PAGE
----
[Python-Dev] Python 3.x and bytes
python-dev at masklinn.net
Thu May 19 10:05:04 CEST 2011
On 2011-05-19, at 09:49 , Nick Coghlan wrote:
> On Thu, May 19, 2011 at 5:10 AM, Eric Smith <eric at trueblade.com> wrote:
>> On 05/18/2011 12:16 PM, Stephen J. Turnbull wrote:
>>> Robert Collins writes:
>>> > Its probably too late to change, but please don't try to argue that
>>> > its correct: the continued confusion of folk running into this is
>>> > evidence that confusion *is happening*. Treat that as evidence and
>>> > think about how to fix it going forward.
>>> Sorry, Rob, but you're just wrong here, and Nick is right. It's
>>> possible to improve Python 3, but not to "fix" it in this respect.
>>> The Python 3 solution is correct, the Python 2 approach is not.
>>> There's no way to avoid discontinuity and confusion here.
>> I don't think there's any connection between the way 2.x confused text
>> strings and binary data (which certainly needed addressing) with the way
>> that 3.x returns a different type for byte_str[i] than it does for
>> byte_str[i:i+1]. I think it's the latter that's confusing to people.
>> There's no particular requirement for different types that's needed to
>> fix the byte/str problem.
> It's a mental model problem. People try to think of bytes as
> equivalent to 2.x str and that's just wrong, wrong, wrong. It's far
> closer to array.array('c'). Strings are basically *unique* in
> returning a length 1 instance of themselves for indexing operations.
> For every other sequence type, including tuples, lists and arrays,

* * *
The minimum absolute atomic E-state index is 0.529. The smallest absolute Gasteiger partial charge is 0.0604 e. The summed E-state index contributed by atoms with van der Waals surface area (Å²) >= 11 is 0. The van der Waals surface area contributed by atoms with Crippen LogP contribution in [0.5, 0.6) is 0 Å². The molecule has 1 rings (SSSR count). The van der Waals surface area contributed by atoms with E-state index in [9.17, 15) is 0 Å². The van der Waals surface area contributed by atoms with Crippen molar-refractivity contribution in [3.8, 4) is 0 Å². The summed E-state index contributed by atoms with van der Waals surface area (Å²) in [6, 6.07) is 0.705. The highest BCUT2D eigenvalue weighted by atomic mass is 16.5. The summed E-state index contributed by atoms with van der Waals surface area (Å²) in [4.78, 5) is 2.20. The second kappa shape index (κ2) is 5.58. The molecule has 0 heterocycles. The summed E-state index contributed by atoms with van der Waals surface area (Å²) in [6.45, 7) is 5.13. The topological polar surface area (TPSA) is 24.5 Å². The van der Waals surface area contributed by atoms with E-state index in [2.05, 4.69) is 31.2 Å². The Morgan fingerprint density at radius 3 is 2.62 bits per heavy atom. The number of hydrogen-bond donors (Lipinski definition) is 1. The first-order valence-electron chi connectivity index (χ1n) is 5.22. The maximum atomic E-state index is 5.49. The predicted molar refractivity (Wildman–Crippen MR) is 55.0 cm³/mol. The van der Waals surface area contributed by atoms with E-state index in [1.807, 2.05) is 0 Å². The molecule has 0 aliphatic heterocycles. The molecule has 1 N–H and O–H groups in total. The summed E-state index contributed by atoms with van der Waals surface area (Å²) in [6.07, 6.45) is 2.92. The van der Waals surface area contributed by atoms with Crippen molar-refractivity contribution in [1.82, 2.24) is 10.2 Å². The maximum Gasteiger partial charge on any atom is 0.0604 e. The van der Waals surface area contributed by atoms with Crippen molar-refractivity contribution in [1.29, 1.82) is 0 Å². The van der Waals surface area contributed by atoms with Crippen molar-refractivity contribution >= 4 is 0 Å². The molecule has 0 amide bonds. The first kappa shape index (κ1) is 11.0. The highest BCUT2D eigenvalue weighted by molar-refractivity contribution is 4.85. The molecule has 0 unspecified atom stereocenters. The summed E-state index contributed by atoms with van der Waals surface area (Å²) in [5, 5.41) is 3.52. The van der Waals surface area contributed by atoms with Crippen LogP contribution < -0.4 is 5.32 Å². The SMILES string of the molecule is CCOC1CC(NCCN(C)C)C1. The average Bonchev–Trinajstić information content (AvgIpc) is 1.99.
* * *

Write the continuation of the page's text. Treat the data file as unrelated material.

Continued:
> slicing returns a new instance of the same type, while indexing will
> typically return something different.
> Now, we definitely didn't *help* matters by keeping so many of the
> default behaviours of bytes() and bytearray() coupled to ASCII-encoded
> text, but that was a matter of practicality beating purity: there
> really *are* a lot of wire protocols out there that are ASCII based.
> In hindsight, perhaps we should have gone further in breaking things
> to try to make the point about the mental model shift more forcefully.
> (However, that idea carries with it its own problems).
For what it's worth, Erlang's approach to the subject is — in my
opinion — excellent:
binaries (whose literals are called "bit syntax" there) are quite
distinct from strings in both syntax and API, but you can put
chunks of strings within binaries (the bit syntax acts as a container,
in which you can put a literal or non-literal string). This
simultaneously impresses upon the user that binaries are *not* strings
and that they can still easily create binaries from strings.
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